Coronavirus new strain: The five symptoms that take the longest to recover from

Boris Johnson warns of threat of coronavirus to younger people

Researchers will be poring over the effects of coronavirus for years to come. A simple life form managed to upend the global order in 2020 – how it gained such a foothold calls for a thorough post-mortem. One of the most pressing areas of inquiry is the enduring effects of COVID-19 – the disease that sprouted from the latest coronavirus.

Many people are beleaguered with symptoms of COVID-19 months after first contracting the virus.

Symptoms that cling on – dubbed ‘long COVID’ – are the subject of ongoing research.

A new study published in The Lancet examined the long-term health consequences of patients with COVID-19 who have been discharged from hospital.

Researchers studied a cohort of patients with confirmed COVID-19 who had been discharged from Jin Yin-tan Hospital (Wuhan, China) between Jan 7, 2020, and May 29, 2020.

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All patients were interviewed with a series of questionnaires for evaluation of symptoms and health-related quality of life, underwent physical examinations and a six-minute walking test, and received blood tests.

In total, 1733 of 2469 discharged patients with COVID-19 were enrolled after 736 were excluded.

At six months after acute infection, COVID-19 survivors were mainly troubled with fatigue or muscle weakness, sleep difficulties, and anxiety or depression.

“Patients who were more severely ill during their hospital stay had more severe impaired pulmonary diffusion capacities and abnormal chest imaging manifestations, and are the main target population for intervention of long-term recovery,” the researchers wrote.

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Pulmonary diffusion is a diagnostic test that measures how gaseous exchange is performed in the lungs.

How to respond to symptoms

If you have any of the main symptoms of coronavirus (COVID-19), get a test as soon as possible. Stay at home until you get the result.

You and anyone you live with should stay at home and not have visitors until you get your test result – only leave your home to have a test.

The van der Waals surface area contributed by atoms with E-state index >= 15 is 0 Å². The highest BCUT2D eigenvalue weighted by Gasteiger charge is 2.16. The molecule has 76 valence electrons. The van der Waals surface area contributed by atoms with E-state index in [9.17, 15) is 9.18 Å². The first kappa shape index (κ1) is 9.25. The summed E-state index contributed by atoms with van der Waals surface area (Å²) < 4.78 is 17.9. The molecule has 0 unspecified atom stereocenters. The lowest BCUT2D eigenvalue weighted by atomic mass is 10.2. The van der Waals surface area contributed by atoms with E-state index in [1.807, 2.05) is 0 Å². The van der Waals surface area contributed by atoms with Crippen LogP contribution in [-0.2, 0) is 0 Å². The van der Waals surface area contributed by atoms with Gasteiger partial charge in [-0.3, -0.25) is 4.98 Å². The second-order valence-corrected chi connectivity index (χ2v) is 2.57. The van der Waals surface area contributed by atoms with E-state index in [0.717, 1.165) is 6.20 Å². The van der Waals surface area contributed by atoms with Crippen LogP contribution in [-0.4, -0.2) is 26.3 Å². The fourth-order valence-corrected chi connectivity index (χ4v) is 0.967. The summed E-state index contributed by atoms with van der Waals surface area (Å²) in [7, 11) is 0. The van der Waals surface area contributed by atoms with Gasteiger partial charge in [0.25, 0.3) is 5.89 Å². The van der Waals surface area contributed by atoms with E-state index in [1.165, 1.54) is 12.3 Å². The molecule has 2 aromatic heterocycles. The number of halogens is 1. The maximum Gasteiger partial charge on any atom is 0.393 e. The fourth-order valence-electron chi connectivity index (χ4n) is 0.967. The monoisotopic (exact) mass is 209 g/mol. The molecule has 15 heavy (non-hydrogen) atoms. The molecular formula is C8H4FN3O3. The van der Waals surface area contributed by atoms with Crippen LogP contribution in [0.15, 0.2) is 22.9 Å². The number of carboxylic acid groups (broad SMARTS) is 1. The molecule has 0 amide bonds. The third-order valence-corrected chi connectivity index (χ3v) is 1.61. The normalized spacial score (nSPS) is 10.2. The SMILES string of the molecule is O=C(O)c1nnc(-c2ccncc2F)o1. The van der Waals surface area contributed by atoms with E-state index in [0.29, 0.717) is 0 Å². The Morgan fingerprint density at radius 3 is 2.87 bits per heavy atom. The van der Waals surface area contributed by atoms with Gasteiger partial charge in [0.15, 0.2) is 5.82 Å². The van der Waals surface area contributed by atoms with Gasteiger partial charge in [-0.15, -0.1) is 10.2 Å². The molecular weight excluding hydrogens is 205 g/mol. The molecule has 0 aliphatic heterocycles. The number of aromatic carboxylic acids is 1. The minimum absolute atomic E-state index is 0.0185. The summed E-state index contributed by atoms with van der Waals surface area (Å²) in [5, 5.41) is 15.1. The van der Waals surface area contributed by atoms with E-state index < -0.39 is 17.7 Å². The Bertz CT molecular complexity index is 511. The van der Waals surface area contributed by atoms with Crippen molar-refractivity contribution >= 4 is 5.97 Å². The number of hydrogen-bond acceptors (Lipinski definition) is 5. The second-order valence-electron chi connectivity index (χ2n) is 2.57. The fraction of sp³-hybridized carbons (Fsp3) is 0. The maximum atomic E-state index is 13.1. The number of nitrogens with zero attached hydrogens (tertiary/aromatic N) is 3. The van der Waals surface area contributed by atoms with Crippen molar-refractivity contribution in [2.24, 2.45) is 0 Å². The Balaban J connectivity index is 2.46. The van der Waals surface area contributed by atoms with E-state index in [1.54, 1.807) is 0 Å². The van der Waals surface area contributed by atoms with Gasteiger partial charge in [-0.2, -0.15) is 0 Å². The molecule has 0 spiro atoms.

Anyone in your support bubble should also stay at home if you have been in close contact with them since your symptoms started or during the 48 hours before they started.

A support bubble is where someone who lives alone (or just with their children) can meet people from one other household.

How to treat symptoms

There is currently no specific treatment for coronavirus (COVID-19), but you can often ease the symptoms at home until you recover.

However, there are simple self-help tips that may provide some relief from the effects of COVID-19.

According to the NHS, if you have a high temperature, it can help to:

  • Get lots of rest
  • Drink plenty of fluids (water is best) to avoid dehydration – drink enough so your pee is light yellow and clear.

The health body also advises taking paracetamol or ibuprofen if you feel uncomfortable.

There have been some news reports of anti-inflammatory painkillers, such as ibuprofen, making coronavirus worse.

The Commission on Human Medicines has now confirmed there is no clear evidence that using ibuprofen to treat symptoms such as a high temperature makes coronavirus worse.

“If you have a cough, it’s best to avoid lying on your back. Lie on your side or sit upright instead,” adds the NHS.

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